New Delhi: Amid outrage over the controversial remarks on Prophet Mohammad by the BJP’s now-sacked two functionaries, Congress leader Shashi Tharoor on Sunday said it is high time Prime Minister Narendra Modi broke his silence on the ”proliferation of hate speech and Islamophobic incidents” in the country, asserting that his silence is interpreted by some as condoning what has been happening.
In an interview with PTI, Tharoor said the irony is that in recent years the Indian government has taken ”impressive steps” to strengthen relations with Islamic countries, but that risks being ”seriously undermined”.
The former Union minister also weighed in on the ongoing debate on the need for blasphemy laws in the country and said he is not a fan of such laws because the history of such laws elsewhere is littered with their misuse and abuse. ”The existence of a blasphemy law tends to encourage both excessive frivolous litigation and mob misconduct by those who take the law into their own hands. I think our current hate speech laws and Section 295A are quite adequate to deal with such misbehavior,” Tharoor said. The issue is the willingness of the police and local authorities to enforce the law, without fear or favor, against whoever violates it, he said.
”Exemplary action against any offenders will have a salutary effect in reducing such cases in future,” the Lok Sabha MP from Thiruvananthapuram said.
Asked about the outrage and condemnation from several Muslim-majority nations over the controversial remarks on Prophet Mohammad and calls that Prime Minister Modi should have intervened in the matter when the comments were made, Tharoor said, ”I believe it is high time the PM broke his silence on the proliferation of hate speech and Islamophobic incidents in our country because his silence is interpreted by some as condoning what has been happening.” ”I am sure he (Modi) understands that this kind of divisive rhetoric is undermining his vision for India’s development and prosperity,” he said.
Social cohesion and national harmony are a must for any nation to progress and grow, Tharoor asserted.
”That is why, in the name of ‘sab ka Saath, sab ka Vikas, sabka Vishwas, he must publicly call for a stop to such behavior,” he said.
Asked about the impact of the row over diplomacy and foreign policy, Tharoor said the irony is that in recent years the Indian government has taken impressive steps to strengthen relations with Islamic countries, especially in the Gulf. ”That risks being seriously undermined, as the media in these countries is replete with stories about the increasing ‘demonization’ of Muslims in our country,” the former minister of state for external affairs said.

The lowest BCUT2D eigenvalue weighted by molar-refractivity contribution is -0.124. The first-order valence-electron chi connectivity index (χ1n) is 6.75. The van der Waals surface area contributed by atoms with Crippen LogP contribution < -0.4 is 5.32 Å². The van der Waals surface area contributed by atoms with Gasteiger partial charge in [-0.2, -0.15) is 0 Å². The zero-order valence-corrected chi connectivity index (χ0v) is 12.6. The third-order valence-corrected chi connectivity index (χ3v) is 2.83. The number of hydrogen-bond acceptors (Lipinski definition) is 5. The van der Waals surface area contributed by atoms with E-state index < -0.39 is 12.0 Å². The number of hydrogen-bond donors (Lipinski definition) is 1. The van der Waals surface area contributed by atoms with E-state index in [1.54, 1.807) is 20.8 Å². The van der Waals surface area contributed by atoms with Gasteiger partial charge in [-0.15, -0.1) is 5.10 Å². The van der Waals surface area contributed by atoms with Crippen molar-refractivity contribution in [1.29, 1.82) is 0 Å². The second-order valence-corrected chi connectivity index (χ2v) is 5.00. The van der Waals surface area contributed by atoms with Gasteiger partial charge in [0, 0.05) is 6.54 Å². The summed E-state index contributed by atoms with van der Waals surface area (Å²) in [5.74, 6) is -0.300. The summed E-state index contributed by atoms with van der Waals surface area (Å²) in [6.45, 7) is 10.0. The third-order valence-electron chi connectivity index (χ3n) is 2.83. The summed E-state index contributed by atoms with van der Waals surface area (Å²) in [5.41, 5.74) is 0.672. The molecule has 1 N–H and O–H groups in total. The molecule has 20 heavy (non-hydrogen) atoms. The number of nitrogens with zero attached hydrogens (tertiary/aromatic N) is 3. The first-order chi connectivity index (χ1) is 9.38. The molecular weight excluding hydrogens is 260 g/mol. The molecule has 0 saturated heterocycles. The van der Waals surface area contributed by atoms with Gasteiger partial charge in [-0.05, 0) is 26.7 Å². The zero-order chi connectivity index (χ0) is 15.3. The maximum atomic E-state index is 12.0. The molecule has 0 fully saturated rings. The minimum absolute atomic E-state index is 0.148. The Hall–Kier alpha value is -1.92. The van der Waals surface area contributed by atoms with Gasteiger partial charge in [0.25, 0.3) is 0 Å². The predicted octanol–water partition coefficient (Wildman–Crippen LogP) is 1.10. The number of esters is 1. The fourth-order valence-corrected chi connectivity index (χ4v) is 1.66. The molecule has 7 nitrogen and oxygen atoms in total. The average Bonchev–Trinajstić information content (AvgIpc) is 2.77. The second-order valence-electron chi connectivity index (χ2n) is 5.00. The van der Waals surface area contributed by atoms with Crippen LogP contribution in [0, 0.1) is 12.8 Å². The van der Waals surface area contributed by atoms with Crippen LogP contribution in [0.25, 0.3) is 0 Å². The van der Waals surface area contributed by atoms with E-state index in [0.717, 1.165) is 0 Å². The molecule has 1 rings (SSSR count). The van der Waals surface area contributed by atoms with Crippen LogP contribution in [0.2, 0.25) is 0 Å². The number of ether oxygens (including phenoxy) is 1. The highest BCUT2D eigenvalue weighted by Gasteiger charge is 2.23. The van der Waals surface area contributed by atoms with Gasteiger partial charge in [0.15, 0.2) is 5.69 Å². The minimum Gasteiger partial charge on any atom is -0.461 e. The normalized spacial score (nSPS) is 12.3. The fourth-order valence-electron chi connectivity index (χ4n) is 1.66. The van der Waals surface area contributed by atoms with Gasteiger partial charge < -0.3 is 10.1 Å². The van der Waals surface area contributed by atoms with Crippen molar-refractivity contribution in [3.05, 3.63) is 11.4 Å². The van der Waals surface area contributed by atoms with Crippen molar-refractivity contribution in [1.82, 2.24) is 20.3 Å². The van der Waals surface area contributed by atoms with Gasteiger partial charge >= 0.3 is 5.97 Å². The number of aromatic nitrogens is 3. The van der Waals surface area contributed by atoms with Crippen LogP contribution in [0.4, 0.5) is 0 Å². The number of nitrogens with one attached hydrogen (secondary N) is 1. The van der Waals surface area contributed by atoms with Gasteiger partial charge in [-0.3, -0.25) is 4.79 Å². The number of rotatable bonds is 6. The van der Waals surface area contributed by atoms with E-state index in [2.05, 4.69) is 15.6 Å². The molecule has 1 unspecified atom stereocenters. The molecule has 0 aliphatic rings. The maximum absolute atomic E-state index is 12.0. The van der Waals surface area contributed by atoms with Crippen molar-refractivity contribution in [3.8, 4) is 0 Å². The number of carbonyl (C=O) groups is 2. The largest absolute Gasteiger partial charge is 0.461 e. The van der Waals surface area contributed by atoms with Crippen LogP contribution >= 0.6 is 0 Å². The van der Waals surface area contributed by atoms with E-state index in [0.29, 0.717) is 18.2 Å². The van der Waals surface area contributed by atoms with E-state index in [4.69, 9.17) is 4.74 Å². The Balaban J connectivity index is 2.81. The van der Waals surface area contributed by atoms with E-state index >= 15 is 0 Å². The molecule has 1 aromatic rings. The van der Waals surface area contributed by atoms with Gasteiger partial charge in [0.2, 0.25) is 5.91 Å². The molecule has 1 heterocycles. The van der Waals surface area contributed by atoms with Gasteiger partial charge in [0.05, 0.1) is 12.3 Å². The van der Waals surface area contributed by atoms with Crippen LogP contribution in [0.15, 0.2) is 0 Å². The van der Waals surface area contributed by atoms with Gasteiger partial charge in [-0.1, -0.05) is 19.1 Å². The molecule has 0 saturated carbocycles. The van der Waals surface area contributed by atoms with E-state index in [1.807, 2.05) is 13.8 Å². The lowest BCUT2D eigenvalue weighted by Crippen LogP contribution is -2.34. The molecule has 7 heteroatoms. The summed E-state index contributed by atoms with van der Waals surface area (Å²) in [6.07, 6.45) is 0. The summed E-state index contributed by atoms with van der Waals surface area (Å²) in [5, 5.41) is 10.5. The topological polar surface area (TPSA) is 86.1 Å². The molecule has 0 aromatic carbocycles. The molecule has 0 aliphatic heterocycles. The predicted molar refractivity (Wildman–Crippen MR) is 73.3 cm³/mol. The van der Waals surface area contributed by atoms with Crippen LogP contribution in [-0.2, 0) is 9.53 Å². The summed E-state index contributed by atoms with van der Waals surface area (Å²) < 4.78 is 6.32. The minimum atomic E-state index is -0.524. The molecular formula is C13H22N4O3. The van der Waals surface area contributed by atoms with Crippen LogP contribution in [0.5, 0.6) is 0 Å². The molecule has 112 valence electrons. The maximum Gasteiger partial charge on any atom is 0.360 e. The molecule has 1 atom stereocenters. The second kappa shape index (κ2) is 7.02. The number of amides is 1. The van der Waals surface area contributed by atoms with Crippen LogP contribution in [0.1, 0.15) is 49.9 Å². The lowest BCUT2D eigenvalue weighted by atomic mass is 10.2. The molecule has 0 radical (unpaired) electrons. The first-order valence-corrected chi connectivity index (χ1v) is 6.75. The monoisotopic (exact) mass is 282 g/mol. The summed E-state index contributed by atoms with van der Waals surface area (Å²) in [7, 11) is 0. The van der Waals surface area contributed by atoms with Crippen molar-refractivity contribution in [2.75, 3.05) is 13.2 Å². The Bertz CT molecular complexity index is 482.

The BJP had last Sunday suspended its national spokesperson Nupur Sharma and expelled its Delhi media head Naveen Kumar Jindal after their controversial remarks on Prophet Mohammad.
Two persons succumbed to gunshot wounds in Jharkhand capital Ranchi and fresh demonstrations were held in West Bengal’s Howrah on Saturday as tension prevailed in several parts of the country, a day after the violent protests against the controversial remarks.
On the protests, Tharoor said section 295A of the Indian Penal Code makes it a criminal offense to outrage “the religious feelings of any class of citizens of India”; anyone who by ‘words, either spoken or written or by signs or by visible representations or otherwise, insults or attempts to insult the religion or religious beliefs of Indians should have been prosecuted by the police. ”I am glad to see that action is being taken, even if belatedly, against those who injected such toxic elements into our national discourse,” he said. Asked about the Congress being accused of peddling ‘soft Hindutva’ in the past and if the party needs to take an aggressive stance on issues of the minorities such as the row over the comments on the Prophet, Tharoor said he believes the Congress has been clear in its denunciation of this recent incident. ”We believe in an inclusive idea of India and should and must speak up whenever that idea is violated by word or deed — whoever does it,” he asserted.